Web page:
ATHENS, (Reuters) - Sitting on the street outside a travel agency in the Greek capital, Abeer and her two daughters wait while her husband arranges a money transfer from relatives so they can continue their journey.
For Abeer, whose husband was a health ministry employee in Syria’s eastern city of Deir al-Zor before they fled the country’s civil war, it’s an uncomfortable experience.
“I never thought that one day I would find myself in such a situation,” she says. “I am ashamed to expose myself in such a way. Everyone is watching. I feel like a beggar.”
Their journey has already been long. After fleeing their home in Syria and crossing into Turkey, they paid traffickers to arrange their crossing on perilously ill-equipped boats from the Turkish coast to nearby Greek islands.
Twenty-six-year-old Abeer, her husband Ihab and their daughters finally arrived on the Greek mainland at 5 a.m.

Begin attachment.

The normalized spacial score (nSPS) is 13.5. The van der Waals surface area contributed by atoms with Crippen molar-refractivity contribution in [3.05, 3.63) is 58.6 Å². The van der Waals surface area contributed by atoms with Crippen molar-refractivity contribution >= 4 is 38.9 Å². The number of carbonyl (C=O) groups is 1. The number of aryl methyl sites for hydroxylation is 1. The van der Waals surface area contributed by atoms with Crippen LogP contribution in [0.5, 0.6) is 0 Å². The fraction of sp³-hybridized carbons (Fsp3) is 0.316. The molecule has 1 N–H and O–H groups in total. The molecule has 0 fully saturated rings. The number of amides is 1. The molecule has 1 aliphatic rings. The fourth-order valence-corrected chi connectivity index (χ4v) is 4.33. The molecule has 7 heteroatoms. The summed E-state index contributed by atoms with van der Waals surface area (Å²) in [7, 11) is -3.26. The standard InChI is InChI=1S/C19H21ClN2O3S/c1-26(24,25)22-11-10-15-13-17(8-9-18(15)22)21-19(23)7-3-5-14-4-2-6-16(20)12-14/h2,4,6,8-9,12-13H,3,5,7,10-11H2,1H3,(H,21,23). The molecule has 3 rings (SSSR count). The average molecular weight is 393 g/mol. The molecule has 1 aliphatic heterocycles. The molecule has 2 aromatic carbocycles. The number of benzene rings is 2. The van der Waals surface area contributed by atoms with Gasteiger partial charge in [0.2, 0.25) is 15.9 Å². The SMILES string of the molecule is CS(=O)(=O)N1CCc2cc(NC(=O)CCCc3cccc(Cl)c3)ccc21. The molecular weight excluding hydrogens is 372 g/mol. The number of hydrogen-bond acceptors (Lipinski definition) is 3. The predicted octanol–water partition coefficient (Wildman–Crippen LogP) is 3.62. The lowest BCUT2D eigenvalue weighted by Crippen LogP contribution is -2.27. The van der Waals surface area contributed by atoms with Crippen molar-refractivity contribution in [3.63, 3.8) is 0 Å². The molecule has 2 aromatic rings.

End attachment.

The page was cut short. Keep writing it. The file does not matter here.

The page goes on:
Many other refugees and migrants seized the opportunity to shop for food, but Abeer’s family have run out of funds. “I have to wait until the sun comes up so that my brother in Germany can send me money,” Ihab says.
After a five-hour wait Ihab returns with the cash. A travel agent offers bus tickets to the Macedonian border for 50 euros but, worried the offer is a scam, they hesitate.
Eventually exhaustion and desperation to make headway win out, and they accept. Macedonia is just the first stage on the long route north for tens of thousands of refugees heading for Serbia, Hungary, Austria and finally Germany or another prosperous EU country.
It’s an arduous journey, and Abeer is not the only one struggling to adapt to refugee life.
On the bus to the Macedonian border, 16-year-old Mehieddine, a student from the Syrian capital Damascus, can’t help thinking of home. “When is school re-opening? I miss my friends,” he says.
(Reuters photographer Zohra Bensemra is following a group of families fleeing the war in Syria and seeking a new life in Europe. This report comes from Athens.)
Reporting by Zohra Bensemra; Writing by Dominic Evans; editing by Andrew Roche